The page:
The Christian Workers’ Union says that they are confused and are growing impatient as the Labour Department tries to settle the impasse between waterfront workers and the Port of Belize. Now that offloading sugar barges at Big Creek is coming closer to reality, the union has entered a tribunal process to arrive at what’s described as a sugar separation compensation package. Union president, Evan “Mose” Hyde, who attended FECTAB’s press conference today explained.
Evan Mose Hyde – President, CWU: “We do come out of the tribunal with a joint position that the ministry of labour has to come to the table, create a tripartite negotiation with ourselves so that we can tackle the matter of negotiating the sugar separation compensation package. We will be writing to the Ministry of Labor, there was a commitment given before the chair and the tribunal that it will be a joint position expressed by ourselves and PBL. That is the latest update that we can give.”
Our newsroom asked Hyde if he’s optimistic about the future, given these rapid changes and comments made in the public arena. Here’s what he had to say.
Evan Mose Hyde – President, CWU: “Over the past couple of days we get reports of- we’ve seen the advertisements for the selling off of the barges, the auctioning off I think fifteen of the barges. We know that ASR is dismantling all infrastructure that deals with moving sugar from Orange Walk to Belize City and so that is a level of irreversibility that is setting in when it comes to that. So whatever we are discussing here about trying to create a separation package is still if we get everything that we would want and ask for in a negotiations it’s not going to be near what the total loss is going to be for every working person who has been working sugar when you calculate the years they have remaining to work the waterfront before retirement and the annual revenues that they get off of sugar that will be gone. Imagine if you’re a 25 year old stevedore means that you have forty years left on the waterfront, that’s forty years worth of sugar earnings that essentially evaporated. I guess the point I’m making is that what we are negotiating are mere ointments for a very deep wound. A deep wound that will not only be borne by the stevedores but by the community in which they live, the society that they exchange their earnings with. So optimistic about finding some small sense of where at least you have this in the meantime. The only thing we can cling to is that PBL has maintained a position since July 21st that it’s going to negotiate the matter and that position that it’s going to negotiate the matter is the thing that gives a bit of sanity to our members amidst a lot of crazy stuff being said and a great great cloud of uncertainty that’s where we are.”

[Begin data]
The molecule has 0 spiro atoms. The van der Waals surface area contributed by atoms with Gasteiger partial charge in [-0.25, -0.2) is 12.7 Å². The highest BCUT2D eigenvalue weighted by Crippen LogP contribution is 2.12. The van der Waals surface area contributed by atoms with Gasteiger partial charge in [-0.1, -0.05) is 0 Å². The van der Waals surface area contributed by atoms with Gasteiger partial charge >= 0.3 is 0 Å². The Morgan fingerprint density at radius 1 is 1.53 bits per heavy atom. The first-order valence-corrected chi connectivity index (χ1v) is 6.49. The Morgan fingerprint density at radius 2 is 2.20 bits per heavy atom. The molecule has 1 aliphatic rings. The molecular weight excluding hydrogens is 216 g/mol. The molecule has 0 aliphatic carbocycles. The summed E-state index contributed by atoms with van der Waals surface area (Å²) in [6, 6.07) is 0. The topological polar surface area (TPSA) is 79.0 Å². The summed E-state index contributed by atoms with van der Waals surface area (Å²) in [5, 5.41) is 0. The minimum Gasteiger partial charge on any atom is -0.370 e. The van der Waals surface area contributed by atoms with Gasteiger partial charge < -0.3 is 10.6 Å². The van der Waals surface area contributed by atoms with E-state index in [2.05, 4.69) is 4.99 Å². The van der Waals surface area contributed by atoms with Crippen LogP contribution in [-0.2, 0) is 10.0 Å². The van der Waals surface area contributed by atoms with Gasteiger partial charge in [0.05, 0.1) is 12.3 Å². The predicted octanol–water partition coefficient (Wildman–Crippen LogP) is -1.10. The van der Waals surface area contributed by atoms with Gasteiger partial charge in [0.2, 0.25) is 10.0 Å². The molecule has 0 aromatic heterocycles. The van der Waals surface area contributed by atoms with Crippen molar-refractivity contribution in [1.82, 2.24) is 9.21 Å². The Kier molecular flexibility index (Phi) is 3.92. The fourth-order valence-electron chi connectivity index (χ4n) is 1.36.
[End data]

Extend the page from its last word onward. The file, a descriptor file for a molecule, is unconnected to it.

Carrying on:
The Minister of Rural Transformation, Community Development, Labor & Local Government reported to Cabinet that negotiations between the Christian Workers Union and the Port of Belize over the collective bargaining agreement between the staff of the Port of Belize were progressing steadily towards a successful outcome and that the matter involving the stevedores was now before the Labour Tribunal.